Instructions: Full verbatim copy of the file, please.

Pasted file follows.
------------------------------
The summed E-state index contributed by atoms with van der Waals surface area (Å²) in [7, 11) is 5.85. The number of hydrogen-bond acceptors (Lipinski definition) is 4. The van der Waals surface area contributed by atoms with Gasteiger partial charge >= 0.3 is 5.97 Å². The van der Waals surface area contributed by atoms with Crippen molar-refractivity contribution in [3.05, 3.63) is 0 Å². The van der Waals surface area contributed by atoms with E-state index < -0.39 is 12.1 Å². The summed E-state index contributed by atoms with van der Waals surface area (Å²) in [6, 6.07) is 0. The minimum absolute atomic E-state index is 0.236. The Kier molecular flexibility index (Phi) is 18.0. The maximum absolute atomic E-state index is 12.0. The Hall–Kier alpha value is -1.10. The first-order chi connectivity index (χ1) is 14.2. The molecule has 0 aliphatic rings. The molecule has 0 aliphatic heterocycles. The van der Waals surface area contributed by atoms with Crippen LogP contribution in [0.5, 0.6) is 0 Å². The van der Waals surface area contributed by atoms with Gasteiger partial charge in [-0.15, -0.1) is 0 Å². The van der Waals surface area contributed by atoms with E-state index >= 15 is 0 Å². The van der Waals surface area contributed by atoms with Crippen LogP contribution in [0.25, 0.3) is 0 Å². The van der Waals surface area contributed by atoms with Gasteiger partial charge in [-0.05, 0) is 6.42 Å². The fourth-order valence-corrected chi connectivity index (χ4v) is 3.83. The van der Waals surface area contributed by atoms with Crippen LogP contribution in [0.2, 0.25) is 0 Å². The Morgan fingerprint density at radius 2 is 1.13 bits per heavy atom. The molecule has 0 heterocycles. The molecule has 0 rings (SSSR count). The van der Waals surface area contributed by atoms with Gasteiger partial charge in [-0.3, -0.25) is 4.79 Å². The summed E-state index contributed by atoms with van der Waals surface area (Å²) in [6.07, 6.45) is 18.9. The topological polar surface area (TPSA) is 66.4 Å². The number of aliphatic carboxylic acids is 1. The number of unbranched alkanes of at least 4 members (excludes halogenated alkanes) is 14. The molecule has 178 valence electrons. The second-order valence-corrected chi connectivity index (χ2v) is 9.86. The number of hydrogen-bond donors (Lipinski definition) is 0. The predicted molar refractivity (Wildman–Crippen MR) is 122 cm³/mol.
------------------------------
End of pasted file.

The summed E-state index contributed by atoms with van der Waals surface area (Å²) in [7, 11) is 5.85. The number of hydrogen-bond acceptors (Lipinski definition) is 4. The van der Waals surface area contributed by atoms with Gasteiger partial charge >= 0.3 is 5.97 Å². The van der Waals surface area contributed by atoms with Crippen molar-refractivity contribution in [3.05, 3.63) is 0 Å². The van der Waals surface area contributed by atoms with E-state index < -0.39 is 12.1 Å². The summed E-state index contributed by atoms with van der Waals surface area (Å²) in [6, 6.07) is 0. The minimum absolute atomic E-state index is 0.236. The Kier molecular flexibility index (Phi) is 18.0. The maximum absolute atomic E-state index is 12.0. The Hall–Kier alpha value is -1.10. The first-order chi connectivity index (χ1) is 14.2. The molecule has 0 aliphatic rings. The molecule has 0 aliphatic heterocycles. The van der Waals surface area contributed by atoms with Crippen LogP contribution in [0.5, 0.6) is 0 Å². The van der Waals surface area contributed by atoms with Gasteiger partial charge in [-0.15, -0.1) is 0 Å². The van der Waals surface area contributed by atoms with E-state index >= 15 is 0 Å². The van der Waals surface area contributed by atoms with Crippen LogP contribution in [0.25, 0.3) is 0 Å². The van der Waals surface area contributed by atoms with Gasteiger partial charge in [-0.05, 0) is 6.42 Å². The fourth-order valence-corrected chi connectivity index (χ4v) is 3.83. The van der Waals surface area contributed by atoms with Crippen LogP contribution in [0.2, 0.25) is 0 Å². The Morgan fingerprint density at radius 2 is 1.13 bits per heavy atom. The molecule has 0 heterocycles. The molecule has 0 rings (SSSR count). The van der Waals surface area contributed by atoms with Gasteiger partial charge in [-0.3, -0.25) is 4.79 Å². The summed E-state index contributed by atoms with van der Waals surface area (Å²) in [6.07, 6.45) is 18.9. The topological polar surface area (TPSA) is 66.4 Å². The number of aliphatic carboxylic acids is 1. The number of unbranched alkanes of at least 4 members (excludes halogenated alkanes) is 14. The molecule has 178 valence electrons. The second-order valence-corrected chi connectivity index (χ2v) is 9.86. The number of hydrogen-bond donors (Lipinski definition) is 0. The predicted molar refractivity (Wildman–Crippen MR) is 122 cm³/mol.